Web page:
The Campaign To Do the Greatest Good at Human Ecology

As the pace and scope of change in our world continues to accelerate, Human Ecology’s mission to improve human health and well-being has never been more valued – or more important. For Human Ecology, doing the greatest good means understanding and impacting the influences that shape our development and everyday lives. This is the moment to invest boldly in the strategic and scholarly capabilities that will propel our work forward.

The scholarship that I have been given is like a tree that has been planted by others whose shade they will likely never sit in.

Human Ecology Undergraduate
instructor with a human model showing students internal organs

Undergraduate Scholarships

Financial aid for Human Ecology undergraduates helps Cornell sustain its need-blind promise and removes financial barriers for the most deserving students. The legacy and impact of a scholarship gift is profound and spans generations, opening doors for highly qualified students who, absent this funding, would not be able to enroll.

young man in a blue blazer smiling

PH.D. Student Fellowships

As a top-tier research institution, our ability to recruit and support the most promising doctoral candidates hinges on the funding we offer. This naming-level investment offers an opportunity to directly support a student and strengthen activities at the heart of our academic mission, ensuring that we produce the most promising scholars and teachers.

student in a lab coat working in a lab

Career and Experiential Learning Opportunities

Sustained support for research, internships, and other experiences outside the classroom will provide more opportunities for students to apply their learning, investigate career options, and develop professional networks. Student stipends for summer research and real-world learning experiences are currently limited. Donors to these programs strengthen a critical learning outcome of our academic program while supporting our students’ individual aspirations.

I believe our major function as teachers is to train our students how to think critically and, at the same time, teach them to create novel ways to look at long standing problems.

Professor David Levitsky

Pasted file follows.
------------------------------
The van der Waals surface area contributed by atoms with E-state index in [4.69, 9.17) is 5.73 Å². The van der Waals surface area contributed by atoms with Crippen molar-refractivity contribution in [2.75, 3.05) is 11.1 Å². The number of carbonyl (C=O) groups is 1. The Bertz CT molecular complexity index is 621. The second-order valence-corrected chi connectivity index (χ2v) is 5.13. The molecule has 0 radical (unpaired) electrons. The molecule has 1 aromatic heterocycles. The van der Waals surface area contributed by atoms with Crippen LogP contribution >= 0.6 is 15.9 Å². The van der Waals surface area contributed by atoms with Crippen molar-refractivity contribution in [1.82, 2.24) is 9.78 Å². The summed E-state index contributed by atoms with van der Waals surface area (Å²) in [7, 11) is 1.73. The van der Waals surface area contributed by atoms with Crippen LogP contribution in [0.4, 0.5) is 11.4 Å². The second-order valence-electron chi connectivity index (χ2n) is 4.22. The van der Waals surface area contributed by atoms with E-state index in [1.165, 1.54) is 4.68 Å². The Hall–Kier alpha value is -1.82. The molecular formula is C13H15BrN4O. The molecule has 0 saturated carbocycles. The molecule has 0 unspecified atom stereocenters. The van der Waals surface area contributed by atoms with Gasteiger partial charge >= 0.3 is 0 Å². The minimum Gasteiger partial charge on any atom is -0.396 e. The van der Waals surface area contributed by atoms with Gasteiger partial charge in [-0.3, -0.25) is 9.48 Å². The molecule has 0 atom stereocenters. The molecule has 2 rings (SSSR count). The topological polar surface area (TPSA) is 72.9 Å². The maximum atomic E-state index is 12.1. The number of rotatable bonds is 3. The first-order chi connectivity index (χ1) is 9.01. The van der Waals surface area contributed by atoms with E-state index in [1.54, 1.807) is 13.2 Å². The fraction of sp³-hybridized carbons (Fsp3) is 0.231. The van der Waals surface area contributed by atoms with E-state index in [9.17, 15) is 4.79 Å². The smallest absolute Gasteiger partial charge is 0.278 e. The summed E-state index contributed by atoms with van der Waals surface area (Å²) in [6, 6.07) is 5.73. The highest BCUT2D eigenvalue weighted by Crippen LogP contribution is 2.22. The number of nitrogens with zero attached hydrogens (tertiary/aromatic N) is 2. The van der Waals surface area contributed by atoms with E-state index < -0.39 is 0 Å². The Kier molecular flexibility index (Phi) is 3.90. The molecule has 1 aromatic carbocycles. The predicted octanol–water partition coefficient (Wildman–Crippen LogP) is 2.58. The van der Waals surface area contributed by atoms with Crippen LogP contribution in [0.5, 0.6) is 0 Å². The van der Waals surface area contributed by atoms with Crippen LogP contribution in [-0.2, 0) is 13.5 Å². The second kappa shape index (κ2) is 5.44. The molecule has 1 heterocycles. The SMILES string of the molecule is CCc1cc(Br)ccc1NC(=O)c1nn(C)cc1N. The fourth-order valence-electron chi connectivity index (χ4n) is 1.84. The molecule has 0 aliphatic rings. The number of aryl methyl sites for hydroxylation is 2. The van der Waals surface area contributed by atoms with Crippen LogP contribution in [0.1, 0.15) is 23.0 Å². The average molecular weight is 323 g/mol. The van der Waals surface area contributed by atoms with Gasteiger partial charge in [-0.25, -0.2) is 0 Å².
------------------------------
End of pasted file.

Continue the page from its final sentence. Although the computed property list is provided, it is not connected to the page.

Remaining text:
Professor standing and laughing with two seated undergraduate students


Offering endowed positions to outstanding faculty helps the College recruit and retain top scholars whose work informs the future of human health and well-being and shapes the education and career trajectory of our students. 

Professor pointing out some building plans to a student

Teaching and Learning Innovation

Investing in new collaborative courses that address social justice, sustainability, health equity, and technology enhance the College’s commitment to pursuing the highest educational standards.

overhead view of a light-filled workspace with moveable tables and walls

Enhancing Our Learning Environment

The vitality of our academic programs depends on the quality of the physical spaces where research, teaching, and learning occur. Investments in our infrastructure enrich the student experience and allow us to further develop distinctive programs that improve human health and well-being.

Students learn the most about the world - and will eventually contribute more to it - by thoughtfully interacting with more of it.

Anthony Burrow
Woman standing at a podium speaking

New Research Centers and Initiatives

Foundational investments in Translational Research, Integrative Developmental Science, and Precision Nutrition and Health, ensure that Human Ecology remains at the forefront of the most pressing issues impacting human health and well-being. 

5 people standing in a narrow kitchen talking

Engaged Faculty Fellowships at BCTR

Human Ecology faculty are set apart by their steadfast focus on research for the public good. Naming-level support for faculty fellowships provide the resources faculty need to take their research into communities through their partnership with the Bronfenbrenner Center for Translational Research. These two-year fellowships increase the impact of research, bringing the resources of Cornell to bear on problems facing human communities and society at large.

NYC street scene

Human Ecology in New York City

For our vision to succeed, the College must cultivate a connected and unified presence in NYC, defined by a network of people and programs delivering our mission as the publicly engaged college of the future. Current use funding will allow us to secure space and resources for faculty and students to bridge connections between Ithaca and NYC.


For questions about how you can make the most of your philanthropy at Human Ecology, please contact Chris Jacobsen, Assistant Dean of Alumni Affairs and Development, at 607-255-1850 or


I'm grateful for the alumni and friends who will invest in the people, programs and places that enable our College to do the greatest good.

Rachel Dunifon
Rebecca Q. and James C. Morgan Dean
polyform sculpture made of glass and metal